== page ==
There are so many rituals in a family…
Every holiday, well, major ones like Easter and Thanksgiving and Christmas, we would dress up, all of us, and get into the station wagon, and drive the maybe 2 miles to Grandmère’s house, which was actually an apartment, though we weren’t really allowed to call it that.
Her home, the second floor of Gib & Suzy Merrill’s big gray house on West Clinton Street (it was very important to include the West – these things matter), was full of light, dark but still delicate or elegant woodwork and wood furnishings, and tons of yellows and blues. On holidays it always smelled divine – usually rôti de bœuf (roast beef) and whipped potatoes (not mashed, not at Grandmère’s), asparagus none of us liked (overcooked), peas sprinkled with dill, haricots verts (green beans) sprinkled with almond slivers, or corn, Land o’ Lakes salted butter in the round paper tub, Pepperidge Farm dinner rolls warmed in the toaster. Did I mention that Grandmère was a French teacher forever?
As a girl, those dinners also included my great-aunts, Anne & Alice, whom my uncle calls “The Weird Sisters,” and my grandmother’s cousin, Mary Alice. Grandmère’s name was Mary Catherine Curran Sekella…and there were some who actually referred to her as such.
At any rate, those dinners started in the living room, with fancy nuts and Ruffles and Helluva Good French onion dip. Mom would get a glass of wine and maybe the aunts & Grandmère started with wine, but they always inevitably got to the Canadian Club. Mary Alice was a Manhattan drinker and, given her wraith-like size, I think she topped out at 2 drinks. Jillian, my sister, and I got Coke or Canada Dry with ice from the cans stored in Grandmère’s back hallway off the kitchen.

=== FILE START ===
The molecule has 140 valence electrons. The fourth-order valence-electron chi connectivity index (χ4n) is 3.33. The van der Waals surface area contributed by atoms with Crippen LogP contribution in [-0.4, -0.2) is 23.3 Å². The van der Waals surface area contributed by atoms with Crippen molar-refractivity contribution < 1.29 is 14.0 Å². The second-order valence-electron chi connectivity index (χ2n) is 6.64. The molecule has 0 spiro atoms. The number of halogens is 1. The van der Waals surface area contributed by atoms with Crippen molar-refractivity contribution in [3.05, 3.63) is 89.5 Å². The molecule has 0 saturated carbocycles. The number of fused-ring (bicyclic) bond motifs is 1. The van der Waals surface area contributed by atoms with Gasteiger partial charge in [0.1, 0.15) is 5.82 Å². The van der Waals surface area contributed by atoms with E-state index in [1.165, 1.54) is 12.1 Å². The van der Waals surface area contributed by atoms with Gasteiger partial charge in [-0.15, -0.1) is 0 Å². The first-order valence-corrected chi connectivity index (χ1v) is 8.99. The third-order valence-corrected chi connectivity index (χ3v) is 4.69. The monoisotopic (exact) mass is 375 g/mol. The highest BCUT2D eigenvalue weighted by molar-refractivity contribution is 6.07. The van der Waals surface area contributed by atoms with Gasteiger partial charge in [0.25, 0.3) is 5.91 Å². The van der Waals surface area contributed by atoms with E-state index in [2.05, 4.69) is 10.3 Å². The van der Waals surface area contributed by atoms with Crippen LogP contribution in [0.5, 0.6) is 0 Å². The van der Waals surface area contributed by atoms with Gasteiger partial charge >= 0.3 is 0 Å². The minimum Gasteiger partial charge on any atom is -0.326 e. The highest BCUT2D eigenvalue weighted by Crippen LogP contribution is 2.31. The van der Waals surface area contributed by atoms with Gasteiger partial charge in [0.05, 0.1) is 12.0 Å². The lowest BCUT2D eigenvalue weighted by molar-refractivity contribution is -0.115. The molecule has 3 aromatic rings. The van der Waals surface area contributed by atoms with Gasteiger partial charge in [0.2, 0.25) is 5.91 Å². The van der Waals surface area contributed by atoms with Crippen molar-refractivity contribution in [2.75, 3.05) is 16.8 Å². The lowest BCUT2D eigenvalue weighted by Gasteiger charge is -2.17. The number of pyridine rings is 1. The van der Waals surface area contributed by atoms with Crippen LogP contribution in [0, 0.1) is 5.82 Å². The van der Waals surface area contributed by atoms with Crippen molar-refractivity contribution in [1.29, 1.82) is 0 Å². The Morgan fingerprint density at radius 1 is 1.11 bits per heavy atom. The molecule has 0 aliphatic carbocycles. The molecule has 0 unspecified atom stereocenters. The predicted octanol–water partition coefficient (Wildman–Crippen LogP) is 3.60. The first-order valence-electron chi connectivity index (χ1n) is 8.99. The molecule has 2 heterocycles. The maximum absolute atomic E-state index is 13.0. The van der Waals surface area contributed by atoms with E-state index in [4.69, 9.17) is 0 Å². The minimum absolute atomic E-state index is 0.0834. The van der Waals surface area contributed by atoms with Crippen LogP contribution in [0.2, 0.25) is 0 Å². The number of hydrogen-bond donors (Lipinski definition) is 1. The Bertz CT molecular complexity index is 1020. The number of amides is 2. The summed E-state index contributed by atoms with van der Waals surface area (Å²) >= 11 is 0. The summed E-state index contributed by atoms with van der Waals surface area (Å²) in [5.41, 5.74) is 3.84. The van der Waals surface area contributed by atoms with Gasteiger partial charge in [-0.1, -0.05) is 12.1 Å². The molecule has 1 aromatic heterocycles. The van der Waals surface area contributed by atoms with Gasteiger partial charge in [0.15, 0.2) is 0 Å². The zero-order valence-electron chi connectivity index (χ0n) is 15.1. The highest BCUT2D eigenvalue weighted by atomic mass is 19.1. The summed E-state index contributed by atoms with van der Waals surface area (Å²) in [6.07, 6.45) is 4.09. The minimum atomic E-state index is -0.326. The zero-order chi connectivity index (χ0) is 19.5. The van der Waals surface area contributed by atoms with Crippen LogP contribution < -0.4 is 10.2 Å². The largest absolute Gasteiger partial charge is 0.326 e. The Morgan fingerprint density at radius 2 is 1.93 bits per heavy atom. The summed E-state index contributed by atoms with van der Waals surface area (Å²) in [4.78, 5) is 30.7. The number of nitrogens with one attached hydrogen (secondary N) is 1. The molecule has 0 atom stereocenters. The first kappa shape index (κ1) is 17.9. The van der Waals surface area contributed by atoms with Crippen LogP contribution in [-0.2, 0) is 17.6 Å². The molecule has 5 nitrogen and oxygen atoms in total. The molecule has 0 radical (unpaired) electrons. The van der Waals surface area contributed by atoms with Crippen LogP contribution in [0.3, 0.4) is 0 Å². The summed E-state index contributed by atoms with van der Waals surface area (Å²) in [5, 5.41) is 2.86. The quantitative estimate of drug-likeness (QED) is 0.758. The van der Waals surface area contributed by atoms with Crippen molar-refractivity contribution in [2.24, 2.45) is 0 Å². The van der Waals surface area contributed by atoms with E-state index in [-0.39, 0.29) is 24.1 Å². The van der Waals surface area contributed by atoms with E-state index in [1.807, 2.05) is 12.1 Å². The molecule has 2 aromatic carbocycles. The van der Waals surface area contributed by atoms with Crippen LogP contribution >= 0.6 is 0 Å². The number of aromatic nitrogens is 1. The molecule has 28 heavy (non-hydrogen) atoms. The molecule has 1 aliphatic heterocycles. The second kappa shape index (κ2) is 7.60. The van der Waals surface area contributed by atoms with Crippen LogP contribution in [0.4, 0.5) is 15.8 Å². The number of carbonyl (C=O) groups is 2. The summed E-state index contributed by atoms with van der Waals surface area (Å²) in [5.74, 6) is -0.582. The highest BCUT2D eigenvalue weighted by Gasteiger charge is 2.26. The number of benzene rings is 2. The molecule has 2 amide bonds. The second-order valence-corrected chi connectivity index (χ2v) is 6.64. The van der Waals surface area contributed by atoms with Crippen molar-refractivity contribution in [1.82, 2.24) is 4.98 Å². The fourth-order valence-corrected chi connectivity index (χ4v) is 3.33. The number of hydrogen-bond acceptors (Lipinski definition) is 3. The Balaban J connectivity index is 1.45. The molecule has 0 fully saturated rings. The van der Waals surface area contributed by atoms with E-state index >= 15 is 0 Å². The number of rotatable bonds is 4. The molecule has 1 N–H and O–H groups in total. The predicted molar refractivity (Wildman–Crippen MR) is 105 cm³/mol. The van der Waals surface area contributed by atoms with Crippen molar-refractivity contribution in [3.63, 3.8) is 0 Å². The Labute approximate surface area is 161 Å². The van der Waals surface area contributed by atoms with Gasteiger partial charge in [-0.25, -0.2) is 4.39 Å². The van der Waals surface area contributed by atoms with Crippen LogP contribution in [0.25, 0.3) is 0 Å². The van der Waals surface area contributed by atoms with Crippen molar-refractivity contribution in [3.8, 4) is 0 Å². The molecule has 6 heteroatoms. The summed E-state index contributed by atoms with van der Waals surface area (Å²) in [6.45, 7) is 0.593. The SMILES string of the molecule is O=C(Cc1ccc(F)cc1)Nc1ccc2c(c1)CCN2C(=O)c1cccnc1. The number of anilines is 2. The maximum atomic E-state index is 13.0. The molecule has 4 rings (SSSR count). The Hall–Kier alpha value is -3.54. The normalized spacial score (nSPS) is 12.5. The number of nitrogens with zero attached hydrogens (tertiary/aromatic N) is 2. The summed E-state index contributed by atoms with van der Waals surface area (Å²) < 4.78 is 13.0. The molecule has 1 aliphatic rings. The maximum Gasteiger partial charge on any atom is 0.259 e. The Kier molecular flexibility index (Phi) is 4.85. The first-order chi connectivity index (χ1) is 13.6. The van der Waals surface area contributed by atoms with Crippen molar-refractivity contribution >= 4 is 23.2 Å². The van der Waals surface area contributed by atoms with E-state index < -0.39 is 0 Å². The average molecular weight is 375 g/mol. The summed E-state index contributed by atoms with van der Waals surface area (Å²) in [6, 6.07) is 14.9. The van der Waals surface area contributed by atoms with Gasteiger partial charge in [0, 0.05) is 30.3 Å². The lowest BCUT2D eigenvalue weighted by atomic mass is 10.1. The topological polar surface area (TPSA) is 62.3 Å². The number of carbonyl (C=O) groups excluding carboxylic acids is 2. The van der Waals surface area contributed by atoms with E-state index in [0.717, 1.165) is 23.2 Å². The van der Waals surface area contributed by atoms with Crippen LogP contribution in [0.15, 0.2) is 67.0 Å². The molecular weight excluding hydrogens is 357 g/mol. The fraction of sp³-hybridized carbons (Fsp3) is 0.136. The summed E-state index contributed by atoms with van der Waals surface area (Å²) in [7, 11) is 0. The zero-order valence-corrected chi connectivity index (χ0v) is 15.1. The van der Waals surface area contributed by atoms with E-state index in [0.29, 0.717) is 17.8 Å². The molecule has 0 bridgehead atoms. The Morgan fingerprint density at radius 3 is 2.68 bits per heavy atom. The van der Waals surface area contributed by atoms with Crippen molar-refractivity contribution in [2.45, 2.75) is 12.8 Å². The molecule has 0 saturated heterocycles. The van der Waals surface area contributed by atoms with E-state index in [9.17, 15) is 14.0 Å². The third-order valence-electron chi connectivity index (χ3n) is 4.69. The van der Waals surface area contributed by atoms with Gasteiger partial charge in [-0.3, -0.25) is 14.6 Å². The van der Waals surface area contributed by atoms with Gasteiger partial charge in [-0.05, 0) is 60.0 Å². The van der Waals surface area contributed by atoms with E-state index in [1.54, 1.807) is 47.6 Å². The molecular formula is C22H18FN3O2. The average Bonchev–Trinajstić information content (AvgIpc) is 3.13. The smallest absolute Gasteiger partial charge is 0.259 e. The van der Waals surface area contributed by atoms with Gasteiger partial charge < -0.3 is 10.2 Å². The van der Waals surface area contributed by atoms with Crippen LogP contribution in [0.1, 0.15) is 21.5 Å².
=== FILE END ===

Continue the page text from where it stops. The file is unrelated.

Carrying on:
There would be some polite chit chat, some catching up, a reciting of the children’s activities or accomplishments, and the aunts would tell us we looked pretty, then Anne would suggest I try to eat less or be sweeter or some “improvement” so that boys might like me and I could maybe get married some day. The fact that my great aunt was rotund and had never married didn’t connect with me – the mean comments did.
And then there was dinner… by then, the three elderly sisters were sufficiently lubricated to start bitching at each other, using sarcasm as a knife to wound one another over and over and over again. Discussions escalated even as they devolved until they were refighting childhood battles over dollies and daddy’s love. I think my eating fast and compulsively began there – drowning out the war and trying to bury the discomfort.
I don’t know why we never left – it just wasn’t done. After all, Grandmère had invited us to dinner and there was still coffee, cake, & ice cream (and more time to lambaste one another). Coffee was Gevalia, cake was one of those triple decker frozen chocolate layer cakes from Pepperidge Farm, and ice cream was vanilla from Häagen Dazs.
When we were finally allowed to go home, we were all exhausted and miserable. But, also relieved that we were free of Grandmère’s house and all the drama.
Now, this morning, the ritual is making tea – black for mom & me – 1 Splenda for her, 2 stevia for me, add skim milk to both, dad gets either decaf English Breakfast or Constant Comment – no sugar. We gathered on the “lanai” (a glorified porch, but it IS Florida), had some breakfast, and talked about the ducks, the people my parents met last night, what we plan to do today… nothing fancy, no expensive brands, no special attire required. I like it that way.
Come as you are – whomever you are.